Представяме Ви анализ на резултатите на Неохим, Фонд за недвижими имоти България, ЦКБ, ПИБ и Софарма, след публикуването на неконсoлидираните им финансови отчети за трето тримесечие на 2018 г.
BULGARIA MACROECONOMIC OVERVIEW Q2 2021
After contracting by 4.2% in 2020, GDP is expected to rebound by 4.6% in 2021 and 4.9% in 2022, returning to its-pre pandemic level and exceeding it. The reopening of the economy should create renewed strength in household demand and business investment, which will replace government spending (exceeding €3.5 bn in 2021) as the main engine of growth. Household spending has remained the same during the pandemic because of the preservation of jobs. The economic recovery will be reflected in slight improvements in the labor market with unemployment falling to ∼5%.
Since the beginning of the year, the CPI has increased by a stable 2.3% and by a healthy 3.0% YoY. Overall inflation for the year is expected to be 1.9% and will accelerate to 2.5% in 2022, which is a sign of recovery and economic growth. An indicator of recovery, not only domestically but internationally, is the spike in exports and imports for Q1 and Q2.
Bulgaria stands last in vaccination rates among EU countries. High vaccination rates are a prerequisite for the economy to return to normal levels again. Accelerating vaccination has turned to an immediate policy priority, as it poses an immediate threat of another closure of the economy, currently being considered.
The government has increased its debt in 2020 and will continue to do so in 2021, to fulfill the promised SME and job support. A potential closure would mean taking on more debt and revisions of the budget. Bulgaria expects to receive EU funds, estimated at 29 billion EUR for 2021-2027, and a budget revision, which, if managed effectively, can boost the recovery, and promote investment and productivity.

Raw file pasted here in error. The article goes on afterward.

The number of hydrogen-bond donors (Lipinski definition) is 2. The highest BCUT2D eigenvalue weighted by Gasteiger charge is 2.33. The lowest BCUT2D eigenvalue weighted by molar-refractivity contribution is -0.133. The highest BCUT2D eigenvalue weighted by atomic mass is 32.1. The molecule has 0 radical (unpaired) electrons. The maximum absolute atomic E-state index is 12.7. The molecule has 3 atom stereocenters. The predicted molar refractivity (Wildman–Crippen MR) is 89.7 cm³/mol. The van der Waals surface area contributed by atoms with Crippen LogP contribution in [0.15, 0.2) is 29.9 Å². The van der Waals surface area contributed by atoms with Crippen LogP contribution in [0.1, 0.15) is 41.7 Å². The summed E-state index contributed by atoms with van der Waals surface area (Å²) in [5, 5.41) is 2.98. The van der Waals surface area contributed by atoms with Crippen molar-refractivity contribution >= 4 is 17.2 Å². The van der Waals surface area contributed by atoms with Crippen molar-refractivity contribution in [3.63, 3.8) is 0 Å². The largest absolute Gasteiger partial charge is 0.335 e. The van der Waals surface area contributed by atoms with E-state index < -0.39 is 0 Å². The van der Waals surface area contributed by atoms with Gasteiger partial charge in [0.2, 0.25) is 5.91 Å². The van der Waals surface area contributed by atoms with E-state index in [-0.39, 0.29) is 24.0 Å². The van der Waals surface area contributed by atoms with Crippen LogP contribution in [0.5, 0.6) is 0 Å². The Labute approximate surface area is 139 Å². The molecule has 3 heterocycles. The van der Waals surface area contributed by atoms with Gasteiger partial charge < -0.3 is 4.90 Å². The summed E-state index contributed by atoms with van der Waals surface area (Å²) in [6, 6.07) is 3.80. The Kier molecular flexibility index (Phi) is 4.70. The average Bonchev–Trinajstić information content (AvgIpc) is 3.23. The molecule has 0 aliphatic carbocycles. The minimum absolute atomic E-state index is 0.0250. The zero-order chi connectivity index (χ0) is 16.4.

The size of each economic area by Gross Value Added (GVA), as of 2020 are the following: 70.7% for the services, 27.1% for the industrial one, and 2.2% for the agricultural one.
Of the top 300 companies in Bulgaria, 16.7% are in the industry of fuels and equally as much is in the energy industry. 15.9% relate to retail, followed by 14.3% in metals. The revenue from these 300 companies is a combined 54 billion EUR. In terms of GVA, the leading sector with 22% of GVA, mostly connected with manufacturing and energy is pretty much related to the leaders in the top 300.
The second-largest sector with 19%: trade, repairs, warehousing, hotels, and restaurants. Most of it comes from (hotels and restaurants) which takes up 15% of the GDP. The period June-September accounts for over 50% of the yearly arrivals in the country.
Bulgaria joined ERM II in July 2020, which is a step closer to joining the Eurozone. The euro convergence criteria include price stability, sound public finance, exchange, and interest rate stability. If successful, Bulgaria will join the Eurozone in 2022.
In recent years there have been crackdowns on political and administrative corruption in Bulgaria, which has alleviated foreign direct investment (3.5% of GDP) in the country and has made larger corporations less wary of the obstacles that usually come with growth and recognition.